This morning I started listening to an Instagram live session with Andrew Huberman Ph.D. and Samer Hattar Ph.D. Andrew Huberman, who set the ground rules for their conversation, hosted it. The first of the ground rules was, “No acronyms, and if we do use any we need to explain what they are.” The second rule was based on a quote from a famous physicist (whose name I could not decipher), “When speaking to an audience assume zero knowledge and infinite intelligence.”
Those are two very important ground rules for all trainers to adopt. Law enforcement, like the military, seems to be in love with acronyms. There are a few problems with acronyms:
- Not everybody knows what the acronym means.
- They can mean different things to different people.
- Even if it were possible, most people do not want to interrupt and ask what that acronym means.
I enjoy listening to interviews with Huberman as well as Matthew Walker Ph.D., both of whom are brilliant and have important information to share and both of whom live by that adage of assuming the audience has zero knowledge and infinite intelligence. Regardless of the knowledge level of the interviewer, they both understand that the information is for the listening audience, not the interviewer. As a result they both explain terminology, principles and concepts so everyone can understand.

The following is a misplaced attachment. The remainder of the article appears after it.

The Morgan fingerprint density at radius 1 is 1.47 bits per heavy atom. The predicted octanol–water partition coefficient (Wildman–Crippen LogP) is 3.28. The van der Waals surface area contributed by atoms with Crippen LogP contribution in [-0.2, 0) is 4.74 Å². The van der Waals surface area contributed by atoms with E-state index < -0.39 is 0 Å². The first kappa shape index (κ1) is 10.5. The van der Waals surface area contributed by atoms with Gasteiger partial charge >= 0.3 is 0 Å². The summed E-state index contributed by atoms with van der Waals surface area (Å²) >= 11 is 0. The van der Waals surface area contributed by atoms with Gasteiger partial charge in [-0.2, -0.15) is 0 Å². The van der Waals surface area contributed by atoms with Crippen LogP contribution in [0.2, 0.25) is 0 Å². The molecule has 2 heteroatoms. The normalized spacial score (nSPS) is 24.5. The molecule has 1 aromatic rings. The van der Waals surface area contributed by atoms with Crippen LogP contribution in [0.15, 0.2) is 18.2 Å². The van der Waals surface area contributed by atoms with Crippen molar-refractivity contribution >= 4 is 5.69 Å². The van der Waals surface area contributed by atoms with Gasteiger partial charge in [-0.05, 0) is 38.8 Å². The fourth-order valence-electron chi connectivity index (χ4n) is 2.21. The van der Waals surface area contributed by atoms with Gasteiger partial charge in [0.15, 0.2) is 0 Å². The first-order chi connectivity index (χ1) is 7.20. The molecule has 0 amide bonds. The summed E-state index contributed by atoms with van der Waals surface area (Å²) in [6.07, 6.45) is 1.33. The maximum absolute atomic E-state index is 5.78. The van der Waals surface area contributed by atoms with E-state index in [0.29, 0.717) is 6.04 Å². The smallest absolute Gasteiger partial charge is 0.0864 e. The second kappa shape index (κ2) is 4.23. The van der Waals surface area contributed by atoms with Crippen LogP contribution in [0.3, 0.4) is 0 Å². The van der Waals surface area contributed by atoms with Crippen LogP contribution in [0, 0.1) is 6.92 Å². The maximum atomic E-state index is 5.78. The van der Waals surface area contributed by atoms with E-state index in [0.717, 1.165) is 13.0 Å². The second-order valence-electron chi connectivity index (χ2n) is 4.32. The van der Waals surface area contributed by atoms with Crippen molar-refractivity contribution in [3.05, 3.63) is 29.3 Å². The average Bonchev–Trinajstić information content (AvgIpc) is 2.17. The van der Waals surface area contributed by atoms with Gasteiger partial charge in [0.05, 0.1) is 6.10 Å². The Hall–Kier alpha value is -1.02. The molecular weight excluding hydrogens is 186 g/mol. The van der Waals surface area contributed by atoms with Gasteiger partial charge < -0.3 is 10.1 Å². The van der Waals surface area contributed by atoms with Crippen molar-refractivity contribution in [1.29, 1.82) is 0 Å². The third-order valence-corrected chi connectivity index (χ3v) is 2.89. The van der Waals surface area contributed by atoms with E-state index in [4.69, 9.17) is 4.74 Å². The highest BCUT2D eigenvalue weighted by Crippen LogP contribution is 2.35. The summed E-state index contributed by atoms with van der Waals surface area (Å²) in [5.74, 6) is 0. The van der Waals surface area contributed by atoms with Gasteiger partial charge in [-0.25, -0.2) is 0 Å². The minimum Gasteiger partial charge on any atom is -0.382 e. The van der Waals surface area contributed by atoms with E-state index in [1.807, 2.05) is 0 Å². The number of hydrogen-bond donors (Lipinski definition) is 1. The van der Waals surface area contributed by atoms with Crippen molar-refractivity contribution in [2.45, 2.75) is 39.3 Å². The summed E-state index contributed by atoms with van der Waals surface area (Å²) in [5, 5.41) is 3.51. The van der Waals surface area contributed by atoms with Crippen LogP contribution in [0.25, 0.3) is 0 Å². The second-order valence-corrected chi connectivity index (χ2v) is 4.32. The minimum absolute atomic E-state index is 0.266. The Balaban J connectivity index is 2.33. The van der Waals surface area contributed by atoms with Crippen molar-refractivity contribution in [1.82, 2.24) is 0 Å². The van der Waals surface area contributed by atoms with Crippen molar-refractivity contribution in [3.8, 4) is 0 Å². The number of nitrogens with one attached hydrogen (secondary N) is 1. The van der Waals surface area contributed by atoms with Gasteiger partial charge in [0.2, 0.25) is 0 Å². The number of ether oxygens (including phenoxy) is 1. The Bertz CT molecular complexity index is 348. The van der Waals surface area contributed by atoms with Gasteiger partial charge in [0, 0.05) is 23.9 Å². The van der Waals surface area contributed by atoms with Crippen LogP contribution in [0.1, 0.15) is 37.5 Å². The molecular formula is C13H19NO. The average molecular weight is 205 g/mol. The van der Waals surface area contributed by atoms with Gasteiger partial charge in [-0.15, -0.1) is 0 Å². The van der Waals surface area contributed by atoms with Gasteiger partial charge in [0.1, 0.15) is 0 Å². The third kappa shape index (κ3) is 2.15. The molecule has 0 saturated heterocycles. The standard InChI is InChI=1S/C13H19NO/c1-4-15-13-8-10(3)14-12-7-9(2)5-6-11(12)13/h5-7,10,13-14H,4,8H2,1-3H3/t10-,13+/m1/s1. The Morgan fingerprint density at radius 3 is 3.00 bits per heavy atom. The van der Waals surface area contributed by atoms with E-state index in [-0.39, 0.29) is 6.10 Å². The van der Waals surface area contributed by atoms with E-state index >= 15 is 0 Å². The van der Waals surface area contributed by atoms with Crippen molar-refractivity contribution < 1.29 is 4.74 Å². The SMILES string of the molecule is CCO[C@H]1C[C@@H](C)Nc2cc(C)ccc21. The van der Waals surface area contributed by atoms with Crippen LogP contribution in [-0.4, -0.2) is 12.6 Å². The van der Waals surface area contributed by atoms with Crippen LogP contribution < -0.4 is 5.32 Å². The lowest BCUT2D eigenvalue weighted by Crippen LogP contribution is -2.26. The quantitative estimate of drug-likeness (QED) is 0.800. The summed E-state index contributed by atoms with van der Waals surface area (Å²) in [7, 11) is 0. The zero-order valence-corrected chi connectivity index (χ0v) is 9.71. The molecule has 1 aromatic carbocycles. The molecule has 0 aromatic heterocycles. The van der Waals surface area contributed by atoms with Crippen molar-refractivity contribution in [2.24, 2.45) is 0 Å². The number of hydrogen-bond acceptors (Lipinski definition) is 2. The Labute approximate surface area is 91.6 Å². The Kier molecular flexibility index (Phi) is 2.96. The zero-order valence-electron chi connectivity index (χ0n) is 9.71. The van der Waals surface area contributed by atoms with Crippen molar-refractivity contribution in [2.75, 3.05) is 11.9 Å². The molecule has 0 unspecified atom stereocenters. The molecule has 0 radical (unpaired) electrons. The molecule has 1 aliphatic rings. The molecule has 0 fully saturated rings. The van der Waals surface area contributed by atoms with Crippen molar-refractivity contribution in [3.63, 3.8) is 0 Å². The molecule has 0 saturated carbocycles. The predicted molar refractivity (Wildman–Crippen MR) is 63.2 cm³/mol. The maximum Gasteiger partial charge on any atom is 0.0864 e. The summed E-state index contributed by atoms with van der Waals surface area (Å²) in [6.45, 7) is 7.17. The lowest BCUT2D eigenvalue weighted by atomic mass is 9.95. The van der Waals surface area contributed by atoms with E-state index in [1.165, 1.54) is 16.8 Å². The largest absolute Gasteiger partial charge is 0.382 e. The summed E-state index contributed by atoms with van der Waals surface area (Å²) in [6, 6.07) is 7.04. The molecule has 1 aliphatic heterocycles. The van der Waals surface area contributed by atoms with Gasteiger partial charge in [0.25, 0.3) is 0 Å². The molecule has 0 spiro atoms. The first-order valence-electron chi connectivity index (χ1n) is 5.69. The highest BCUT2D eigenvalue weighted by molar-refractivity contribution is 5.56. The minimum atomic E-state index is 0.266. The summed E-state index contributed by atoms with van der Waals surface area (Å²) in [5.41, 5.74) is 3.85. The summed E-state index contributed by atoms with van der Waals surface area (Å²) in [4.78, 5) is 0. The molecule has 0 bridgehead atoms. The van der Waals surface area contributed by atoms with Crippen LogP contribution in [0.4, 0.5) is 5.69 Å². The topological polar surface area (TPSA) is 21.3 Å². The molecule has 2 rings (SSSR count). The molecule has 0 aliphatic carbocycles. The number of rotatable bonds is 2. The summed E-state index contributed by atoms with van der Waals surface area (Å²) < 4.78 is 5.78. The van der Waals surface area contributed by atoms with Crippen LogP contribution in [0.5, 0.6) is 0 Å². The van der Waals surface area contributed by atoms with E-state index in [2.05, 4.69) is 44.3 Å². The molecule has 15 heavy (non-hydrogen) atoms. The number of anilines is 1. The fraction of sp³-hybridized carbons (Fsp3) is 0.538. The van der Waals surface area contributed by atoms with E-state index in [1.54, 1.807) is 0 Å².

This is not “dumbing it down” for the audience. I hate that term as it implies the audience is dumb, or at least not as smart as the speaker. Just because an audience has no knowledge of a topic does not mean they are not intelligent. Assuming infinite intelligence demonstrates respect for the intelligence of the audience members and their ability to understand, learn and apply the information you are teaching.
If you cannot teach it in a way that makes it easy to understand, the problem is likely with you, not the audience. Albert Einstein said, “If you can’t explain it simply, you don’t understand it well enough.”
Two of the Guiding Principles of the Excellence in Training philosophy are directly aligned with the ground rules Huberman established. Those Guiding Principles are:
- It’s Not About You.
- You have not taught until they have learned.
The rule regarding no acronyms, and if you are going to use them be sure to explain them, also applies to codes for types of calls. The code your agency uses for a domestic, or officer needs assistance is not universal across all agencies. The code for, “What is your current location?” is not universal across all agencies. So, instead of using codes from your agency, just use common language to describe the call.
This may take some conscious effort on your part to change the language that you use, but your audiences will appreciate the effort and more easily understand your message.
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